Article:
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Arachne (//; from Ancient Greek: ᾰ̓ρᾰ́χνη, romanized: arákhnē, lit. 'spider', cognate with Latin araneus) is the protagonist of a tale in Greek mythology known primarily from the version told by the Roman poet Ovid (43 BCE–17 CE), which is the earliest extant source for the story. In Book Six of his epic poem Metamorphoses, Ovid recounts how the talented mortal Arachne, daughter of Idmon, challenged Athena, goddess of wisdom and crafts, to a weaving contest. When Athena could find no flaws in the tapestry Arachne had woven for the contest, the goddess became enraged and beat the girl with her shuttle. After Arachne hanged herself out of shame, she was transformed into a spider. The myth both provides an aetiology of spiders' web-spinning abilities and is a cautionary tale warning mortals not to place themselves on an equal level with the gods.
According to the myth as recounted by Ovid, Arachne was a Lydian maiden who was the daughter of Idmon of Colophon, who was a famous dyer in purple. She was credited to have invented linen cloth and nets while her son Closter introduced the use of spindle in the manufacture of wool. She was said to have been a native of Hypæpæ, near Colophon in Asia Minor.
In Metamorphoses the Roman poet Ovid writes that Arachne was a shepherd's daughter who began weaving at an early age. She became a great weaver, boasted that her skill was greater than Athena's, and refused to acknowledge that her skill came, at least in part, from the goddess. Athena took offense and set up a contest between them. Presenting herself as an old lady, she approached the boasting girl and warned: "You can never compare to any of the gods. Plead for forgiveness and Athena might spare your soul."
"Ha! I only speak the truth and if Athena thinks otherwise then let her come down and challenge me herself," Arachne replied. Athena removed her disguise and appeared in shimmering glory, clad in a sparkling white chiton. The two began weaving straight away. Athena's weaving represented four separate contests between mortals and the gods in which the gods punished mortals for setting themselves as equals of the gods. Arachne's weaving depicted ways that the gods, particularly Zeus, had misled and abused mortals, tricking and seducing many women. When Athena saw that Arachne had not only insulted the gods but done so with a work far more beautiful than Athena's own, she was enraged. She ripped Arachne's work to shreds and hit her on the head three times. Terrified and ashamed, Arachne hanged herself. Then Athena said, "Live on then, and yet hang, condemned one, but, lest you are careless in the future, this same condition is declared, in punishment, against your descendants, to the last generation!" After saying this she sprinkled her with the juice of Hecate's herb, and immediately at the touch of this dark poison, Arachne's hair fell out. With it went her nose and ears, her head shrank to the smallest size, and her whole body became tiny. Her slender fingers stuck to her sides as legs, the rest is belly, from which she still spins a thread, and, as a spider, weaves her ancient web."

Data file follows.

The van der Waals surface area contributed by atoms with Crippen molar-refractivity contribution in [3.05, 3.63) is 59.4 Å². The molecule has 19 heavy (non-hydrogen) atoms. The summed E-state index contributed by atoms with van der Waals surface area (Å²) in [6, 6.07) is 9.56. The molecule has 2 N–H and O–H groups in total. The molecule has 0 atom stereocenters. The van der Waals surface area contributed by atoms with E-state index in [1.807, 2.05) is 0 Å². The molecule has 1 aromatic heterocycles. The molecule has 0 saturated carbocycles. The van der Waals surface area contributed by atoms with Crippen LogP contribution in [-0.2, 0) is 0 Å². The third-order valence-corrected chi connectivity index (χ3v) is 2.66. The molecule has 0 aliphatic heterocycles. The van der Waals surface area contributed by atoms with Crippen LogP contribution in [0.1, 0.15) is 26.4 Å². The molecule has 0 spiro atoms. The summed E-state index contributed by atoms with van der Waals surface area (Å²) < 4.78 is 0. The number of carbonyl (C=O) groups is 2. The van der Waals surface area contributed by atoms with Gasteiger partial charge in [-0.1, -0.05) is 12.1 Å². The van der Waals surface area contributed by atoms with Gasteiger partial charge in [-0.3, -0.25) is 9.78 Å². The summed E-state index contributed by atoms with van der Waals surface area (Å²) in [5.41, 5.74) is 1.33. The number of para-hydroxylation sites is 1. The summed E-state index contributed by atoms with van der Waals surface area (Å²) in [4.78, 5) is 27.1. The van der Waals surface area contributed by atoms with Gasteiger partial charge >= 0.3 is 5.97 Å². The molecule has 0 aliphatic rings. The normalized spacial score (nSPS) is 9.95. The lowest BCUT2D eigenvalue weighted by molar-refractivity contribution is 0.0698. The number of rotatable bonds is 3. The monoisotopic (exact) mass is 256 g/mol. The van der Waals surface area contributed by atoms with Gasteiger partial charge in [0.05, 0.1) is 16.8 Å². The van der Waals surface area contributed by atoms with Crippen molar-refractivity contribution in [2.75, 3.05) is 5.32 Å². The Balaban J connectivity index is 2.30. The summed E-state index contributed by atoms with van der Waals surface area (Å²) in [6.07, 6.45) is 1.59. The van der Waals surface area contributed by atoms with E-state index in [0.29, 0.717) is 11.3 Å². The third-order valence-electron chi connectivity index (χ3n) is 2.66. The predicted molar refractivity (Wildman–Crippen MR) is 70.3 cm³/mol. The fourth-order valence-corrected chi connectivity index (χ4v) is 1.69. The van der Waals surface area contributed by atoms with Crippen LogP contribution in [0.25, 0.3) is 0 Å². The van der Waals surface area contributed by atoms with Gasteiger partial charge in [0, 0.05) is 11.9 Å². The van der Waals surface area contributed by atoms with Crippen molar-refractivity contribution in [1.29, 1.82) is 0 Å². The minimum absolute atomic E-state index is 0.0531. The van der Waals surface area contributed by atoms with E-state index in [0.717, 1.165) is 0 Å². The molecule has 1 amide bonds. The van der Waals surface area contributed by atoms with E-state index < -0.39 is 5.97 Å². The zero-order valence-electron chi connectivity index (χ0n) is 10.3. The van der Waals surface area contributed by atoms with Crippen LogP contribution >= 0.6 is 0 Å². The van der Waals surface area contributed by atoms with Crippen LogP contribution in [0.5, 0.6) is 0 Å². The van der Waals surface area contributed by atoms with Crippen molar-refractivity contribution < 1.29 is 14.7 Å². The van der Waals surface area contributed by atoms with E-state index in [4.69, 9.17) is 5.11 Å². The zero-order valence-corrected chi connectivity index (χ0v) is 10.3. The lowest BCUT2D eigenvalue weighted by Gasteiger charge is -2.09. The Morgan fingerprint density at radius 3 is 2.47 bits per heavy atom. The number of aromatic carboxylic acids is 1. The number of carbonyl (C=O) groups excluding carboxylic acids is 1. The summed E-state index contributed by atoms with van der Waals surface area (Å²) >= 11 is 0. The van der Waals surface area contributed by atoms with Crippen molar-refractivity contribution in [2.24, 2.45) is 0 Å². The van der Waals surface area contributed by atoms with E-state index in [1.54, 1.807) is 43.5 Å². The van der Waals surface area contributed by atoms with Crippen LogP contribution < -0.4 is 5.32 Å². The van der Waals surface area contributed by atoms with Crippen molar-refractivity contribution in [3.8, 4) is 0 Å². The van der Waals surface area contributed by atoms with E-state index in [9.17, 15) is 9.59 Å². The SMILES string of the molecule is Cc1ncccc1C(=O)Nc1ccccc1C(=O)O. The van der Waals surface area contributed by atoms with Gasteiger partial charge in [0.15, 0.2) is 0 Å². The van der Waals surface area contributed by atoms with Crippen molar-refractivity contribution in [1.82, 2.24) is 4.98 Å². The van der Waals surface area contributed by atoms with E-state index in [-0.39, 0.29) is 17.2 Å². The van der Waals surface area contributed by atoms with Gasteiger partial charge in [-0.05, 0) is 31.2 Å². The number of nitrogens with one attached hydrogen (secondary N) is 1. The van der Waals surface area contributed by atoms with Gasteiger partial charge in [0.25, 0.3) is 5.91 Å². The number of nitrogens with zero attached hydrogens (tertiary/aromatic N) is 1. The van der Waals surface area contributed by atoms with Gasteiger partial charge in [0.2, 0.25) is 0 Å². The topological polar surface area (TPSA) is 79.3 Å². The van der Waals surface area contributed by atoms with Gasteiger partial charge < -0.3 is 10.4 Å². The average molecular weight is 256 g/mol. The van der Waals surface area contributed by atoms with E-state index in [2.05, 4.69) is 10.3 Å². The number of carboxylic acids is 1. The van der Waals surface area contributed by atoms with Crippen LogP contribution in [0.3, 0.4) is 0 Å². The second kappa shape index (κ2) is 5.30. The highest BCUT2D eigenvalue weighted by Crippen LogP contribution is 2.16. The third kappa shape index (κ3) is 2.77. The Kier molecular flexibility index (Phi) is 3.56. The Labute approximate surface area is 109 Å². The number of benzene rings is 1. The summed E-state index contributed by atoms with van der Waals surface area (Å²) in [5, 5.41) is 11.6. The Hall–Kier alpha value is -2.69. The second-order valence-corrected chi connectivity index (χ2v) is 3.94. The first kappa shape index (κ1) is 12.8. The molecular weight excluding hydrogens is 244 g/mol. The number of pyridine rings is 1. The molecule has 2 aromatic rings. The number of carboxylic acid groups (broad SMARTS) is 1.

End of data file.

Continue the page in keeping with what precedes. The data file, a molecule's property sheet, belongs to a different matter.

The myth of Arachne can also be seen as an attempt to show relation between art and tyrannical power in Ovid's time. He wrote under the emperor Augustus and was exiled by him. At the time weaving was a common metaphor for poetry, therefore Arachne's artistry and Athena's censorship to it may offer a provocative allegory of the writer's role under an autocratic regime.
The metamorphosis of Arachne in Ovid's telling furnished material for an episode in Edmund Spenser's mock-heroic Muiopotmos, 257–352. Spenser's adaptation, which "rereads an Ovidian story in terms of the Elizabethan world" is designed to provide a rationale for the hatred of Arachne's descendant Aragnoll for the butterfly-hero Clarion.
Dante Alighieri uses Arachne in Canto XVII of Inferno, the first part of The Divine Comedy, to describe the horrible monster Geryon. "His back and all his belly and both flanks were painted arabesques and curlicues: the Turks and Tartars never made a fabric with richer colors intricately woven, nor were such complex webs spun by Arachne."